In 1753, global superpowers England and France each claim the Ohio Country of America. The English establish settlements, and the French build a line of forts from the Great Lakes southward. Into this unstable setting steps 21-year-old George Washington, an ambitious youth. Within months Washington touches off a war that soon goes global, and leads troops to face the French. His first campaign ends in defeat, but prompts King George II to send two regiments of redcoated regulars to the Ohio Country under the command of Gen. Edward Braddock of the Coldstream Guards. The historic march of Braddock's army culminates in a brutal forest battle recreated moment by moment in this highly acclaimed documentary.
When the Forest Runs Red uses the narration of award-winning actor Michael Rothhaar, large-scale battle reenactments, and the commentary of an international roster of acclaimed authors to tell the story of Washington's mission to the French forts, the Great Meadows campaign, and Braddock's Defeat.
The DVD contains almost two hours of extras, including the completely remastered When the Forest Ran Red feature documentary, which has been broadcast on PBS, honored by the American Association of Museums, and recognized by the Smithsonian Institution.
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The struggle between the British and French to control the land beyond the Appalachian Mountains triggered the French and Indian War in 1754. When the French built a chain of forts south from Lake Erie to what is now western Pennsylvania, a young George Washington served with British General Edward Braddock's army to repel them. This well-presented film carefully examines the horror that unfolded when the Anglo-American army was ambushed by the French and Indians south of Fort Duquesne. --American History, April 2002
Scholarship is deep, structure is interesting and engaging. Nice mix of reenactments, paintings, sketches and drawings. Good job of presenting a seldom-studied part of our past. --MUSE Award Committee, The American Association of Museums
In the summer of 1755, British General Edward Braddock set out from Williamsburg with an army of over 2,000 regulars and Virginia militia to expel the French from Fort Duquesne, strategically located at the point where the Allegheny and Monongahela Rivers converge to form the Ohio River (the site of present-day Pittsburgh, PA). Braddock's great accomplishment was to blaze a road through dense forest, and subsequently move his troops, wagons, and artillery to within 40 miles of Fort Duquesne. Braddock then split his force (on the advice of his aide-de-camp, a young George Washington), and sent a flying column ahead, which after fording the Monongahela above Fort Duquesne, was ambushed and virtually annihilated by a much smaller force of French and Indian fighters. Robert Matzen's When the Forest Ran Red engagingly tells the story of this military disaster, a defeat that did much to precipitate the French and Indian War. Rich in detail and primary source information, this would make an excellent addition to any social studies curriculum dealing with Colonial America, and would be of interest to general history buffs. Highly recommended. --Video Librarian, July-August 2002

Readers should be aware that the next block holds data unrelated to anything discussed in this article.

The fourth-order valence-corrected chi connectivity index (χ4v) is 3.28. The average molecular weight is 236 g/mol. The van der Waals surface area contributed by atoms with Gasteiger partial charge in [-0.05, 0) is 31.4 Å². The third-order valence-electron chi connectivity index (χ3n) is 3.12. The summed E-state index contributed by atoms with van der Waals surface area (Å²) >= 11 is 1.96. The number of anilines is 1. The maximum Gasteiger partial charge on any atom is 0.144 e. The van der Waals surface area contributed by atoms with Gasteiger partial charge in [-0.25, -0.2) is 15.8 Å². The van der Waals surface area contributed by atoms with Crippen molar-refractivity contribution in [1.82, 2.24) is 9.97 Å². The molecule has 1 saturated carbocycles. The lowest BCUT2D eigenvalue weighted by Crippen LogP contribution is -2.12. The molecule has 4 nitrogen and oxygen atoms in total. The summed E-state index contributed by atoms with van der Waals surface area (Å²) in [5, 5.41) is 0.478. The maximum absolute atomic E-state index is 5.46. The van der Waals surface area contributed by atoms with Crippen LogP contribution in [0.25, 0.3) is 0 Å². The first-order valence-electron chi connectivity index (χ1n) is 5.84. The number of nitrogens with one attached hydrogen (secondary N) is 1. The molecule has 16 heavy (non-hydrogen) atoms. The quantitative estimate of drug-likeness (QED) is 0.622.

Filmmaker Robert Matzen wrote and directed his Saga of the French and Indian War over a period of six years. Pursuit of Honor followed the highly successful When the Forest Ran Red and George Washington s First War. Matzen writes, produces, and directs motion pictures for NASA and other federal agencies. He is also the author of five books, including the forthcoming Errol & Olivia: Ego & Obsession in Golden Era Hollywood.
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